Pioneer of the new contemporary circus, Plume is celebrating its 18th anniversary in Marseille. A thrilling, splendid stop-over that has almost sold out. Hurry up… until 12 May!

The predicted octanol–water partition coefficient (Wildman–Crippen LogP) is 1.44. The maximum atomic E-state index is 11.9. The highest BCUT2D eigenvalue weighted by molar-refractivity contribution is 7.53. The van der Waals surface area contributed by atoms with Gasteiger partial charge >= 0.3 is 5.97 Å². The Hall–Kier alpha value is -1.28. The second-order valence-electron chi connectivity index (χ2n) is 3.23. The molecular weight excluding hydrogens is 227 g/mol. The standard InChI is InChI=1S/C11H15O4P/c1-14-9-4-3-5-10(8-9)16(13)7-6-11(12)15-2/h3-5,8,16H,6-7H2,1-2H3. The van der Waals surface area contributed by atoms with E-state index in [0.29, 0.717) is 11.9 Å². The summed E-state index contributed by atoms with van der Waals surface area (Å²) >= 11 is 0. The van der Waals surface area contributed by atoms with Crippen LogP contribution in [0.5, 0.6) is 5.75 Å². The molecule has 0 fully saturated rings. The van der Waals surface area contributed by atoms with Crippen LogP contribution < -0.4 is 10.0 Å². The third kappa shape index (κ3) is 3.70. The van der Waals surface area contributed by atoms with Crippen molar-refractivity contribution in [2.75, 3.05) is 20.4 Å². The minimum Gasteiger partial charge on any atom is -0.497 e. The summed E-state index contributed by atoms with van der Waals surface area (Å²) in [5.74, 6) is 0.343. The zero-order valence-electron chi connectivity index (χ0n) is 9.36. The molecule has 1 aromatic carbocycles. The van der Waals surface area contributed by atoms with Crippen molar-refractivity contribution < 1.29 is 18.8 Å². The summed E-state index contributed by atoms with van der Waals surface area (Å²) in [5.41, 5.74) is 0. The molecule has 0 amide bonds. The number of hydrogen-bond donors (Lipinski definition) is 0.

It’s like a crescendo since they are musicians; an ascent since they are acrobats; a high-C since they are singers; a firework display since they are magicians. It’s a big top full to bursting point, an euphoria that lifts us up and carries us off on a rare flight. There’s gratitude too. It’s an image, of course, but it has to be said that this is a circus like no other: Plume - "Feather" in English - because at the beginning, 18 years ago, it was tiny, light as a feather, though today it’s a heavy weight in the revival of nomadic, performing art. And then, above all, in Marseille until 12 May we have its prettily entitled show: Récréation that looks back over 18 years of turns, music, lighting, fragrances and emotions - just that. At first, there’s a little wariness. Perhaps it’s just copy and paste, a rather overdone anthology. Normal! These women and men, this troupe who, if they couldn’t change the world, didn’t wish to be changed by it, have got us used to the crazy best, to what is perilous, clever, marvellous. The best of the best, to sum it up. And then in the darkness of rather rudimentary installations (you can come with a cushion if you like…) you plunge very quickly into this irresistible bubble of childhood. You’re back in the time when you have the right to sing as you clean your teeth (a technique also described as gargling in G). The time when shadow shows on a darkened white sheet increase ten fold the little biceps of a chatterbox dancer. When a nonchalant musician rides a flying double bass, to the great displeasure of his peers who are much too down to earth! Like Harry Potter (and much before him), Plume delights the really young (ah, those peels of laughter in the big top)o* and chasses away the wrinkles of real-false grown-ups. Its audience, won over, is tenderly reactive, in warm complicity. Are these the joyful notes of Erik Satie or the Beatles? Are these the swanlike contortions of a dancer apparently made of rubber? Are these the visual brainwaves that transform each turn into a baroque scene? Are these the artists’ mini testimonies that punctuate but never bore? To hear "my work is to play at pretending but for real" confirms the ampleness and fluidity of a show that is surprisingly coherent, despite its presentation, a priori, like a leisurely review, verging on laziness. Let’s say an amused jumble. Plume’s Récréation , mid-way between cabaret, circus, dance and concert, finally makes a clean sweep of all the bad ideas. At that moment, and even all the time, you could also call it poetry.